Why Do Ragdoll Cats Eat Grass? A Kiki's point of view
Let me intruduce myself - I'm Kiki, Ragdoll kitten (7 months) from Raphdoll Cattery abd this article is my cat-sonal point of view. My Ragdoll parent makes sure I get all the nutrients I need by feeding me good quality cat food – and, of course, some healthy treats!
Proper Cat food should contain the right balance of water, proteins, fats, carbohydrates, vitamins and minerals which we get from meat and fish, vegetables, and cereals.
But despite us Ragdoll cats being obligate carnivores, you may wonder why we like to nibble on grass from our garden?
Why do cats eat grass?
In a study by researchers from the University of California, and presented at the 53rd International Society for Applied Ethology in Norway (2019) - over 1000 of my feline friends were closely watched by their pet parents for over 3 hours a day.
This important study found that:
- 71% of the cats were observed eating grass at least 6 times in their lifetime
- 11% were never seen eating grass at all
- 91% of cats were described as being ‘normal’ before eating the grass, i.e. no signs of digestive issues
- 27% of my feline friends did vomit after eating grass
- 39% of the cats studied were under 3 years old, and only 11% of these vomited after eating grass
- In cats 4 years old and over, those that vomited increased to 27%!
- The conclusion was that eating grass isn’t a telltale sign that an animal is or feels sick, and more importantly, it’s likely an instinctual cat behavior that even the most diligent pet parent won’t be able to stop.
The solution, the research team suggests, is to make sure we Ragdoll cats have enough safe, non-poisonous vegetation to eat, like cat grass – even if it does end up back on the kitchen floor 😉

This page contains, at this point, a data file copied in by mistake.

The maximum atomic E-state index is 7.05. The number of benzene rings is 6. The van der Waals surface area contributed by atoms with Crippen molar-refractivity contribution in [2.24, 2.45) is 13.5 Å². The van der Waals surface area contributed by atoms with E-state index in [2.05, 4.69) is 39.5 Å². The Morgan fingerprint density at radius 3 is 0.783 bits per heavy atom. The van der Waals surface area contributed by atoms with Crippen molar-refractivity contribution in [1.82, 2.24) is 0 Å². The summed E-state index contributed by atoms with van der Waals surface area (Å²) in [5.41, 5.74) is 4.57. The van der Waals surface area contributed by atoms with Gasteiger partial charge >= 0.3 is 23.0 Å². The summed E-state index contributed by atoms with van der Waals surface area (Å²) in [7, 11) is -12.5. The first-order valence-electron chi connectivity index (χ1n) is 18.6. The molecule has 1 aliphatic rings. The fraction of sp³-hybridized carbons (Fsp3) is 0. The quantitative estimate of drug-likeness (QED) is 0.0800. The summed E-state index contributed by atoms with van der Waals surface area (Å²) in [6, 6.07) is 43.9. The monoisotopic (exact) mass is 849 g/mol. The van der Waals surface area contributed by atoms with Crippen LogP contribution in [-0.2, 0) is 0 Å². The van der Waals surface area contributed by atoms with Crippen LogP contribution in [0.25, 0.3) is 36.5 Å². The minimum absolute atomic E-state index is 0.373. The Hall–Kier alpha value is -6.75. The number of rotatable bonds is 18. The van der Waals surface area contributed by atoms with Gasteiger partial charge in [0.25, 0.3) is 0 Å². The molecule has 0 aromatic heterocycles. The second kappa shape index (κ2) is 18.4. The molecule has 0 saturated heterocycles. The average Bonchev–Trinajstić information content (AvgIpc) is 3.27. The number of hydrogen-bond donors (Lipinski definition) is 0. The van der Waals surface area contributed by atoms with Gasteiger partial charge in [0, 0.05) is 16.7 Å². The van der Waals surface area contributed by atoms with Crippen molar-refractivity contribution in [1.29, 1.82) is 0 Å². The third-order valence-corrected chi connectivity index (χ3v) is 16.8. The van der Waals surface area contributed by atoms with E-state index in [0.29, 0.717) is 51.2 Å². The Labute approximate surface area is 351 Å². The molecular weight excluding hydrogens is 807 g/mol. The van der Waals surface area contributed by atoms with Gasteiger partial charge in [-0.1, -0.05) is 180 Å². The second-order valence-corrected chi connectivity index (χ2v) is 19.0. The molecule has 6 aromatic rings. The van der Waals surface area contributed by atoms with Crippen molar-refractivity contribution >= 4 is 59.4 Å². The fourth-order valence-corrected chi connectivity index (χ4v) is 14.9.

The theory of why Ragdoll Cats eat grass
Scientists have a few theories of why Ragdoll Cats like to eat grass.
- Sometimes, if we are stressed, we may groom ourselves excessively and ingest too much of our own fur. Grass helps to move food and hairballs along our digestive tract so that they don’t get stuck in our gut. And this makes it easier for us to pass – or vomit.
- Our ancestors in the wild may have done the same in order to remove indigestible pieces of bone, feathers or parasites they may have ingested from their prey.
- Grass juice contains folic acid which aids digestion.
- We just enjoy nibbling grass!
Things for pet parents to remember
It’s not a bad thing if you see us eating grass. It’s our way of regulating our digestive system! But if you think your kitty is eating too much grass, it might be wise to have them checked out by a vet.
Ragdoll Cats (even they are indoor cats) like to wander outside and that’s usually where we nibble grass - so do be careful not to spray your garden with pesticides, otherwise we could become ill!
It’s also important to make sure the plants around your home are cat friendly. There are a number of plants you could make accessible for your cat – like Cat Grass, a Money Tree plant or a Spider plant. I like those MEAOW 🙂